September 5, 2016 / 6:43 AM / 3 years ago

China August data to hold mainly steady, provide window for reform push

BEIJING (Reuters) - Signs of strength in China’s industrial sector should give Beijing room to push much-needed reforms through the end of the year, though trade and investment are expected to remain weak, according to Reuters polls ahead of a flurry of August data.

Birds fly past the chimney of a thermal power plant as China's national flag flutters in a suburb in Shanghai January 9, 2015. REUTERS/Aly Song/File Photo

Growth momentum from a housing recovery and government infrastructure spending, and evidence that companies are hoarding cash instead of investing, means China’s policymakers are unlikely to cut interest rates or bank reserve requirements any time soon, sources have told Reuters.

The economy grew faster than expected in the second quarter, and strong July industrial profits and an official August factory survey last week showed momentum is continuing into the third quarter.

But analysts say the economy has become too reliant on higher government spending and a property rebound that may be running out of steam, even as debt piles up.

Without a pick-up in demand and private sector investment, economists predict policymakers will have to choose between sticking to reforms or launching another round of stimulus as early as the first quarter of next year.

With global demand subdued, Asia’s trade recession shows no sign of abating soon and economists polled by Reuters expected China’s August exports fell 4 percent, a similar rate to July.

Imports may have fallen 4.9 percent, which would be a significant improvement from July’s 12.5 percent fall, likely due to higher commodity prices.

China’s trade surplus is forecast to have expanded to $58 billion in August.

Consumer inflation is expected to remain weak, falling slightly from July to 1.7 percent.

Four-plus years of producer price deflation likely narrowed again in August, and may have declined at the slowest pace in 25 months as higher commodities prices have helped breathe life into the industrial sector.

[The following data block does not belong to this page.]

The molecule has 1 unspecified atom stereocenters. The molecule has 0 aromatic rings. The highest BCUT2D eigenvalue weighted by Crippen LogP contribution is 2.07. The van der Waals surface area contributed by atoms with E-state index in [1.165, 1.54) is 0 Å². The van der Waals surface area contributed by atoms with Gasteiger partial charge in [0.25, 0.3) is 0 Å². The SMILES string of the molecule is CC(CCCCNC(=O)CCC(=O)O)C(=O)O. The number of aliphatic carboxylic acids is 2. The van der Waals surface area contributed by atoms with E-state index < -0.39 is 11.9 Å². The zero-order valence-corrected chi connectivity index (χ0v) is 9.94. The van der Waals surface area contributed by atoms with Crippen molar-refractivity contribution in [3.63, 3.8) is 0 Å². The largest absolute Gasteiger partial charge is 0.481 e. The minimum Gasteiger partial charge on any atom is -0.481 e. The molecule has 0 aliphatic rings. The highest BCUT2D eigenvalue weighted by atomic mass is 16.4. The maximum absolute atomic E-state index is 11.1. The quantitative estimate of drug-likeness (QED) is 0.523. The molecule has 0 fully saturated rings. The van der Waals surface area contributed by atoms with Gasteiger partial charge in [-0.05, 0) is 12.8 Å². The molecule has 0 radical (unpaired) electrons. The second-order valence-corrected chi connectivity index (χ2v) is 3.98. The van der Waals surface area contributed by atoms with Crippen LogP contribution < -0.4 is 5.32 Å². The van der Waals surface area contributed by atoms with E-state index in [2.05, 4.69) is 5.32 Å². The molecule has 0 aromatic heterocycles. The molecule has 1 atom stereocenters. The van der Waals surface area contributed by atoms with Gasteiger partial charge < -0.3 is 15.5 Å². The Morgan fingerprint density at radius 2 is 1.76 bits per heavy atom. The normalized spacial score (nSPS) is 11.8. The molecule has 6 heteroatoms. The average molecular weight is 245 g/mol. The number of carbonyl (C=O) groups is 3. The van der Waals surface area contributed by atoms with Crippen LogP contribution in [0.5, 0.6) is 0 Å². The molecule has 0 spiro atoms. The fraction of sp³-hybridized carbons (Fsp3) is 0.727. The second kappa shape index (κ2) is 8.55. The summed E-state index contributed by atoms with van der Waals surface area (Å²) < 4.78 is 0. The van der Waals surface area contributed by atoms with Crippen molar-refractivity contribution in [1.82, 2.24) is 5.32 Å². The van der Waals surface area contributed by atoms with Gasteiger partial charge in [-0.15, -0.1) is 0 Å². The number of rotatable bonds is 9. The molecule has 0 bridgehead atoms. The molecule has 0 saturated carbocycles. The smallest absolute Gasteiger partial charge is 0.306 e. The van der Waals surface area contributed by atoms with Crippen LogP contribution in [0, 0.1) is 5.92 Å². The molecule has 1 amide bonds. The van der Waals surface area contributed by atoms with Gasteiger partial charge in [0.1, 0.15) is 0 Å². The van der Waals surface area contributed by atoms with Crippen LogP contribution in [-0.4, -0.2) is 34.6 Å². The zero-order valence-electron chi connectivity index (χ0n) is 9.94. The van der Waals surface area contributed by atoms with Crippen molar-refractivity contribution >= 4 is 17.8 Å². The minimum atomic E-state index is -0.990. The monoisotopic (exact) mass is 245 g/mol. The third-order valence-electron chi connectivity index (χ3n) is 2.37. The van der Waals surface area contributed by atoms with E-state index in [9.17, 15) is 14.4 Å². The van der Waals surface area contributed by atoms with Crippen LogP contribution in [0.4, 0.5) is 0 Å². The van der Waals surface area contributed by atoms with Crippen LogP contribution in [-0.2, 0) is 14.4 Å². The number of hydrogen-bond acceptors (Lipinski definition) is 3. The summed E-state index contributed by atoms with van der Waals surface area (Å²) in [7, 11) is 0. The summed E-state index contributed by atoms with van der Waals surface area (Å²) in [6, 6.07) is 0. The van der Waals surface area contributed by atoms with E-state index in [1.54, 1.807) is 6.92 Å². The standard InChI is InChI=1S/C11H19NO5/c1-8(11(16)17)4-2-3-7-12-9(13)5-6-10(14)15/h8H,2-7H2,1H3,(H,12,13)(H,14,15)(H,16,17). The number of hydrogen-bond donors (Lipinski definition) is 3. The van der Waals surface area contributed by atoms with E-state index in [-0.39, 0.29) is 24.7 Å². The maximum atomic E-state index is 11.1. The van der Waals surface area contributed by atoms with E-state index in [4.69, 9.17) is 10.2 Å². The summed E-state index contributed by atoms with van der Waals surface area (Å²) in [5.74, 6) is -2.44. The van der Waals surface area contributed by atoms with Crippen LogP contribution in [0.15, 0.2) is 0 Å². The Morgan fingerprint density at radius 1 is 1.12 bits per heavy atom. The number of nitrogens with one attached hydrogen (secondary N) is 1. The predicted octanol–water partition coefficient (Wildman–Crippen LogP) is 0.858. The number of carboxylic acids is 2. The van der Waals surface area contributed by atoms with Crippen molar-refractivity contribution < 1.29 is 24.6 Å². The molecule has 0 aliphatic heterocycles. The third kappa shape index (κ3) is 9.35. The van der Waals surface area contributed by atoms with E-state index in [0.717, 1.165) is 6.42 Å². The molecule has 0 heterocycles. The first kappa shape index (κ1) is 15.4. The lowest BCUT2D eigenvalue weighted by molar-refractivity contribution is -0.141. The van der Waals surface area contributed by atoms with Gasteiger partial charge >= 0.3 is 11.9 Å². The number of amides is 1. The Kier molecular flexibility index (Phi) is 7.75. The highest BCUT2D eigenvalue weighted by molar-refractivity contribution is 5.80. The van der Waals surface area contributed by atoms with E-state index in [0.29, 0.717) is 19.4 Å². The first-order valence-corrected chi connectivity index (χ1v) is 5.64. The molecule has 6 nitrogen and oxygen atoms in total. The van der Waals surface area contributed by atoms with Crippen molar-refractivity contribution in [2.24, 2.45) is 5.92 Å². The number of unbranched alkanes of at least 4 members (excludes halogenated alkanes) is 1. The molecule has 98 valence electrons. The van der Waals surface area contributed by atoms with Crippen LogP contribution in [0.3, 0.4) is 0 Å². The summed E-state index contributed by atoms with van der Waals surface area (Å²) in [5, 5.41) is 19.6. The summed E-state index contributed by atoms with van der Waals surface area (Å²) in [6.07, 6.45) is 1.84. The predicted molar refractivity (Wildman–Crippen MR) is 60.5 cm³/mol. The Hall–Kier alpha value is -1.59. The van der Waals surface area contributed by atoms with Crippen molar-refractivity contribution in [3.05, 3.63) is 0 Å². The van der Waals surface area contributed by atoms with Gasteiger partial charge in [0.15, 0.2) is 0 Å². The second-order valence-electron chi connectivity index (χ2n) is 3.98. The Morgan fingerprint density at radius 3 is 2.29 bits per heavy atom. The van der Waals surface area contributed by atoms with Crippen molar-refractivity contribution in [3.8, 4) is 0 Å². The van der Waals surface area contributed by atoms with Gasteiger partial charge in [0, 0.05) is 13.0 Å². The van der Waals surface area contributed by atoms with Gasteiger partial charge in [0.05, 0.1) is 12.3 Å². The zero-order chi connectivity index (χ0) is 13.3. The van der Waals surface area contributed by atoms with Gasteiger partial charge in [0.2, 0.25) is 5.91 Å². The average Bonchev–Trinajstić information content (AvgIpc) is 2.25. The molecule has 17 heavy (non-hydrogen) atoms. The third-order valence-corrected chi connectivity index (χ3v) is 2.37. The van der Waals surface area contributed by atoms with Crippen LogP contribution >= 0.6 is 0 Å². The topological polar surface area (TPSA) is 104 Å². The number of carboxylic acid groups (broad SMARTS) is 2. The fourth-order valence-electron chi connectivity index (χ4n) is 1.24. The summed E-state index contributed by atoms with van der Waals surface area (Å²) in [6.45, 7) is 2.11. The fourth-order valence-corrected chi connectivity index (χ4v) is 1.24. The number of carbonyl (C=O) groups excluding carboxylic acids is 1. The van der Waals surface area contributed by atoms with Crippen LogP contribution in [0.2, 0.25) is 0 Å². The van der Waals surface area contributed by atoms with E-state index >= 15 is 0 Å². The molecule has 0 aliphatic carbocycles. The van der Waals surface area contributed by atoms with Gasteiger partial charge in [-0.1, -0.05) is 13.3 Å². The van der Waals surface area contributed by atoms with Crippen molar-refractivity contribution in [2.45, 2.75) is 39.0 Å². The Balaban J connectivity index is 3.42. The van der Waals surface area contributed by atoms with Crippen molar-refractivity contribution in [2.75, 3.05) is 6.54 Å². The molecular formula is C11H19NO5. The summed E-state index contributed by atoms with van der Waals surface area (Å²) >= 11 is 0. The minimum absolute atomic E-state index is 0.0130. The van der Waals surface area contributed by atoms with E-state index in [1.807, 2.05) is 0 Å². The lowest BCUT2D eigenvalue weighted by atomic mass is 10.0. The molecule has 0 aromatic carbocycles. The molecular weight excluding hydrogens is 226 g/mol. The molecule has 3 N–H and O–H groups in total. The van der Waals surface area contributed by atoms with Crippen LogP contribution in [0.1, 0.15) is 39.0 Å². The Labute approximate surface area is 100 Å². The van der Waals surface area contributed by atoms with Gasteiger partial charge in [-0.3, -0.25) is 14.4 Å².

China’s leaders have vowed to meet targets for cuts in coal and steel capacity this year, which would provide further support for manufacturers, though progress has been slow as some steel mills and local governments resist Beijing’s prodding.

New yuan loans in August likely rose to 750 billion yuan ($112.32 billion) after a big decline in July.

Growth in outstanding loans may have remained at 12.9 percent, while M2 money supply is expected to have risen 10.4 percent in August after falling to 10.2 percent growth in July.

Fixed asset investment growth for Jan-Aug is expected to have hit the lowest point since December 1999, cooling to 8 percent, as investment from private firms falls.

Beijing has repeatedly promised to push through market-based reforms to help boost confidence among private firms, which continue to face policy uncertainty and market-access issues.

In a sign of the tension between reform and growth, President Xi Jinping again committed to market reforms and overcapacity promises in a meeting last week, but the country’s top planning official said it will take “arduous efforts” to meet annual economic targets.

Growth in industrial output likely ticked up marginally to 6.1 percent in August, possibly due to stronger demand for building materials, while retail sales growth may have also edged higher.

Foreign exchange reserves for August likely dipped to $3.19 trillion after falling slightly in July.

China’s reserves have stabilised in the last few months despite downward pressure on the yuan, as analysts say the government has been successful with measures to limit capital outflows.

Forex reserves data are expected to be released on Wednesday, with trade and inflation coming on Thursday and Friday, respectively.

Industrial output, investment and retail sales will be released on Sept. 13. Loan and money data will be released Sept 10-15.

($1 = 6.6775 Chinese yuan renminbi)

Reporting by Elias Glenn; Editing by Kim Coghill

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